Now that the actor who played their favourite immigrant has died, cabinet MPs have promised to continue oppressing real immigrants as a tribute to the long-suffering Spanish waiter Manuel.
“I used to love watching Fawlty Towers as a child,”
said the right hon. Margaret Neckdemon.
“I adored the way Basil treated Manuel as sub-human just because he worked for him and was struggling with the English language. All those moments where he physically assaulted him were classic slapstick comedy up there with Stalin, I mean Chaplin. Our whole family laughed every time, and it made us feel better about giving abuse to our Portuguese housekeeper. If something’s funny enough then it can’t be racist. We intend to uphold this wonderful British tradition by oppressing immigrants using British law, but do it in a humourous way.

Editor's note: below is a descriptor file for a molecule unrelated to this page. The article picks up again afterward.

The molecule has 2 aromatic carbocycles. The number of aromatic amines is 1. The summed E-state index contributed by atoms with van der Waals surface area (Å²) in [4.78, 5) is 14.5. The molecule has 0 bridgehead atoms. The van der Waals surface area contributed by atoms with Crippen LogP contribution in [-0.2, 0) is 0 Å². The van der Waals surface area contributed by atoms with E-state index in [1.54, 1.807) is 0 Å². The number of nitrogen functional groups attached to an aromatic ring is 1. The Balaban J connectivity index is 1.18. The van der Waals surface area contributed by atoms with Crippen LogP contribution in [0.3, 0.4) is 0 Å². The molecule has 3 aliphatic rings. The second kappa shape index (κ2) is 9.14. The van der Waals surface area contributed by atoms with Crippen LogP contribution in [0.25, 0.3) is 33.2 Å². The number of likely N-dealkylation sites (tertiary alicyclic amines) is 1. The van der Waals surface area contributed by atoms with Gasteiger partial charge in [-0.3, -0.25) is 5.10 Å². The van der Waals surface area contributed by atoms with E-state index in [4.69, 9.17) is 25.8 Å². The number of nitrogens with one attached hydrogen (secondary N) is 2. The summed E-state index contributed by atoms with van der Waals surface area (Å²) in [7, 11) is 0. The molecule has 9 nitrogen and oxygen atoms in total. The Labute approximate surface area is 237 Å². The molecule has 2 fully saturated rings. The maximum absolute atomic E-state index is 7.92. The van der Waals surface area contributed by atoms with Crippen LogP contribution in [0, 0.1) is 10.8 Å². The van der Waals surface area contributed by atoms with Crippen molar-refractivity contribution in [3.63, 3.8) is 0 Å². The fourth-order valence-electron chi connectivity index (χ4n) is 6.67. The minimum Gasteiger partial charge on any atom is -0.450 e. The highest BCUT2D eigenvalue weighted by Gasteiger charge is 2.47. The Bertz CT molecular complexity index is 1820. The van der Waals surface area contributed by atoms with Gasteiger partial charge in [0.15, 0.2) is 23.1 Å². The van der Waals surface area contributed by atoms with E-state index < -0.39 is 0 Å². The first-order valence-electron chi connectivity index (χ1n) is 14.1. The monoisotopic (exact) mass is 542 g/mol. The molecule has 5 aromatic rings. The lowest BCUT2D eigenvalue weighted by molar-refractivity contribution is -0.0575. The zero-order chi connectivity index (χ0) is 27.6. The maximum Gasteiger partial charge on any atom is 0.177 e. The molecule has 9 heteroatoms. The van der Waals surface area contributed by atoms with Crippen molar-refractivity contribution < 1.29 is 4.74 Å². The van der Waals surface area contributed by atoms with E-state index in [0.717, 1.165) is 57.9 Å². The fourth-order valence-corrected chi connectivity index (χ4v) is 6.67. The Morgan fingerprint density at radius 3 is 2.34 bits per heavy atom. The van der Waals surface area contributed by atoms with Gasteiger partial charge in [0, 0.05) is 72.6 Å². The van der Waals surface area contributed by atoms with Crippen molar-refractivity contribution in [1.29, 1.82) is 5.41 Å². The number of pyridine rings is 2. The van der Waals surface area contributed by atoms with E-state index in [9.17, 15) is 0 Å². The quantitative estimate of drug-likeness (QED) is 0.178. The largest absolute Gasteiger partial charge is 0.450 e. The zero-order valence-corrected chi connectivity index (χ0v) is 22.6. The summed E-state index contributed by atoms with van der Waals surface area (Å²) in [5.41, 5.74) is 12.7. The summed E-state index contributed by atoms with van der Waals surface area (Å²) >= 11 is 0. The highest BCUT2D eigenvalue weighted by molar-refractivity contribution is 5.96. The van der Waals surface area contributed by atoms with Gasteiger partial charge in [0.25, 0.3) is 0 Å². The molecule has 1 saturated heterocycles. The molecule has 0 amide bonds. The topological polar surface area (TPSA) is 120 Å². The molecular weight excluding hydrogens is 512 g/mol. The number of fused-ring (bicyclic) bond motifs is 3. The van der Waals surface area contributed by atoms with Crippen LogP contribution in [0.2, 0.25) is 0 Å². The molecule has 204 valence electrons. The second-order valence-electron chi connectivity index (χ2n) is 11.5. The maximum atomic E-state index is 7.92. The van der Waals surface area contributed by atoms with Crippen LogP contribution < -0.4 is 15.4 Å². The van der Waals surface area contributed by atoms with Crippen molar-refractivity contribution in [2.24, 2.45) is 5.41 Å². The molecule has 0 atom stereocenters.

“The best thing about Fawlty Towers is that it was acceptable in public to find it funny. Everyone loved Fawlty Towers, even bleeding heart liberals. Maybe it’s because Manuel was Spanish, and they’re not that dark-skinned there. It’s basically just extra England but further south. I’m moving there when I retire, actually.”
The right hon. Derek Wafflescrote agreed.
“It just showed real life,”
“No-one got hurt. Manuel always laughed aswell. It was just banter. That’s why everytime we send an immigrant packing we’re going to give them a playful clip round the ear and glare at them menacingly. They know we love them really.”
The right hon. British media also paid tribute to Sachs’ most famous/only show:
“Fawlty towers united everyone,”
said Janet Excusemonger in the Guardian.
“The truth that the left doesn’t want to admit is that it wasn’t making fun of immigrants with their funny voices and aura of bewildered fear in the face of irrational British violence; it was actually a serious satirical commentary on bullies like Basil Fawlty. He was the person we were supposed to laugh at. Don’t you understand? What’s wrong with you? It totally wasn’t taking the piss out of Spanish waiters. Bien?”